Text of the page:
We made it! San Francisco to New York City

We made it! Yeeee-haaaa!! Four thousand miles. From The Golden Gate in San Francisco California to Battery Park Manhattan, New York.

OK, we did get to New York a little while ago, so we should apologize for not saying something sooner but once we got to New York we needed to do some serious “vegging out”. Nothing like a few days on the beach and a lot of home cooked meals and to help us readjust to life off the bicycle.

Now that have finished the trip, it is hard to believe that something that was such a huge part of our life for the past year is now over. With all of the training, the route planning, the shopping for gear, etc, etc, this has been our “purpose in life” for the past nine months. We are still kind of wondering what the next big thing will be. Hmm … Gabrielle keeps talking about riding from Vladivostok to St. Petersburg.

For those of you following us on our web site, we are sorry for not keeping up to date. After riding all day, day after day, it does get to a point where even the best riding becomes a bit of a grind. At some point (like when we hit Missouri) keeping up our site just became a lot of work. We really did intend to get it back up to date but … Oh well. We will post our photos and the rest of our journal soon.

We send our thanks and love to everyone for their encouragement, prayers, email and assorted good thoughts.

The Middle of the USA

The Salt Marsh near Newton Kansas is about as close to the geographic center of the USA as we will ever get.

Day 39: Newton to Eureka
72 miles

Our ride to Newton passed as close as we are going to the geographic center of the continental USA. Near this point there is a great salt marsh that is the last remnant of some ancient sea. Strangely, there is a kind of land locked white pelican that still lives here. We saw a group fly over us as we passed and couldn’t believe it, pelicans so far from the sea.

At the same time we bumped into a couple cycling from Massachusetts to Oregon. They left the East Coast the same day we left San Francisco. How funny. We bump into a cyclist a week and just happen to meet this couple dead center in the trip.

Mennonites originally settled the area around Newton. There are still many that live in the area and there is a Mennonite college in Newton as well. Newton was a breath of fresh air to us. We found a great health food store there and stocked up on tasty snacks. The owner of the health food store recommended a restaurant for lunch that is in a yoga studio. How cool is that for a couple of yuppie Californian’s in Kansas. It was really good.

The scenery is starting to change. We are seeing small hills now and more water. Eureka is nothing to write home about so we won’t.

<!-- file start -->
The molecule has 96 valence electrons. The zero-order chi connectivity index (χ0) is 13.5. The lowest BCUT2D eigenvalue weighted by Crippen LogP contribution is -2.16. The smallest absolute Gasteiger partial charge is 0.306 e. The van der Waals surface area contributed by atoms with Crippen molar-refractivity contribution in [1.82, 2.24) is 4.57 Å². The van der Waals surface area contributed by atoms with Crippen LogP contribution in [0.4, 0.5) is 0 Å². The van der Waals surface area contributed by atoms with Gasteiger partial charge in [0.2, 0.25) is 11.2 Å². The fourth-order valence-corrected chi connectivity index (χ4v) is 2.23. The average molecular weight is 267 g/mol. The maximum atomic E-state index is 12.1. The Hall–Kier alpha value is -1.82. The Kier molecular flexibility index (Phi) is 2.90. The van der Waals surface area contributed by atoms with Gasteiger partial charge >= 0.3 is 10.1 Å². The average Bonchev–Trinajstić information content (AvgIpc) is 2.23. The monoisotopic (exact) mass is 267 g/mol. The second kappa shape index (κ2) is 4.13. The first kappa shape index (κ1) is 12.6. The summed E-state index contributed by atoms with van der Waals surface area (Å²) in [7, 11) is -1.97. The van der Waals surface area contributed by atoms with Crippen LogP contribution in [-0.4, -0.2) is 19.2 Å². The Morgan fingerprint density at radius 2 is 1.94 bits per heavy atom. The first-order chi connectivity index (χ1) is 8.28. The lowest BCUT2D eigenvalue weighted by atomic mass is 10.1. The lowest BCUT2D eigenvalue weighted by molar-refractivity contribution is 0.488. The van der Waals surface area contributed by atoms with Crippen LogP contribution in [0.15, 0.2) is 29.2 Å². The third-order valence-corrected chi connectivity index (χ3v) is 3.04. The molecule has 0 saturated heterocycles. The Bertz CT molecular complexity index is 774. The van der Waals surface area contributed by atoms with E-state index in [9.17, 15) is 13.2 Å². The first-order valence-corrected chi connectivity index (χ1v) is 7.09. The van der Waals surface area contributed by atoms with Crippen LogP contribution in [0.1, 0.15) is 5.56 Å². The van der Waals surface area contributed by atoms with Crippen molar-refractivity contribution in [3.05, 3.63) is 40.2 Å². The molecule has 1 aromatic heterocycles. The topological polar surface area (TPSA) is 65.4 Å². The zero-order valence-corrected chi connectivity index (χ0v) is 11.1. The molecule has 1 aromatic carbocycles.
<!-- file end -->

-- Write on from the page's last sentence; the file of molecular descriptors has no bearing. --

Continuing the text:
Yee-Ha!!! A Waterslide

Chanute Kansas has one of the best public pools we have ever seen. And a great waterslide too.

Day 40: Eureka to Chanute
63 miles

This was the prettiest day in Kansas yet. We encountered trees, hills, rich pastureland and even a lake. We hit two real hills today and had to drop into the granny gear for the first time in over a week. And what goes up must come down. Yee-haaa!

Along the way we bumped into a Scotsman and an Irishman cycling across the USA heading west. They raved about the pool in Chanute we were heading that day. They said it was the best pool they had ever seen and … IT HAS A WATERSLIDE!!!

The thought of an afternoon at the pool pumped us up and we made it to Chanute in no time. We checked in, showered and jumped on the bike in search of food and the pool. After an OK lunch we set out for the pool. We were not disappointed. It was a very hot day and there were a lot of kids at the pool. The pool is huge and the water clear. And there at the far side, in the deep end, stands the water slide. It is big, about 30 feet high with four hairpin turns. Yeeee-haaaaa! We must have gone down that slide twenty times.

That night, back at the hotel, we were treated to a great Kansas light show. A big thunderstorm brewed up in the west and rolled into Chanute shortly after sundown. It was a sight to see.

Crossing the Great Plains

The Great Plains are vast and we hit them during a heat wave. Up at 5 and on the road by 6 to beat the heat, we crossed the as fast as we could.

Day 32: Pueblo to Ordway
50 miles

Day 33: Ordway to Eads
62 miles

Day 34: Eads to Leoti
80 miles

Day 35: Leoti to Ness City
83 miles

Day 36: Ness City to Larned
68 miles

Day 37: Larned to Hutchinson
72 miles

Day 38: Hutchinson to Newton
46 miles

Heading east from Pueblo (the locals say PEE-blo) we descended into The Great Plains. Pueblo is still at a pretty high elevation but the Plains drop ever so slightly as you head east. The grade is so slight that you really cannot tell that you are loosing elevation. For the first morning, we could see the San Juans to the West but sometime during the day they just disappeared into the western horizon and that was it, no more mountains.

The territory changes ever so subtly as you cross the Great Plains. The western Plains in Colorado are very dry, almost a high desert (many ranchers sold water rights to Denver). As you head East, you begin to see immense wheat farms that stretch as far as you can see and eventually as you get into wetter country East of the 100th meridian, you begin to see more variety in the crops and a few trees. This change occurs very slowly over a few hundred miles. So while Eastern Colorado is vastly different from Eastern Kansas when traveling by bicycle the change is so gradual that the overall effect is that the entire route is just one very long stretch of road.

Mostly cycling across the Plains was very hot, very windy and very flat. We quickly fell back into a routine similar to Nevada where we would wake a 5AM to be on the road by 6 to beat the heat and winds. Leaving at 6AM we would normally hit our destination by 1PM, check into a motel and hide with the air conditioning on until around 6 or 7 in the evening. Unluckily, when crossing the Plains, we hit a hot spell and it was over 100 every day, usually over 105.

Cycling through Eastern Colorado and Kansas was kind of a blur to us. We didn’t take a single rest day in an effort to push through to more hospitable climates. One day blended into another so that it now difficult to remember where a particular hotel was, or where we ate a certain meal, etc. What does stand out though is the immensity of the landscape. You can tell you are approaching a town when you can begin to make out the local Co-op grain elevator 10-15 miles in the distance. Over the next hour the elevator slowly appears larger and larger until finally you can read the writing on the side and you are there.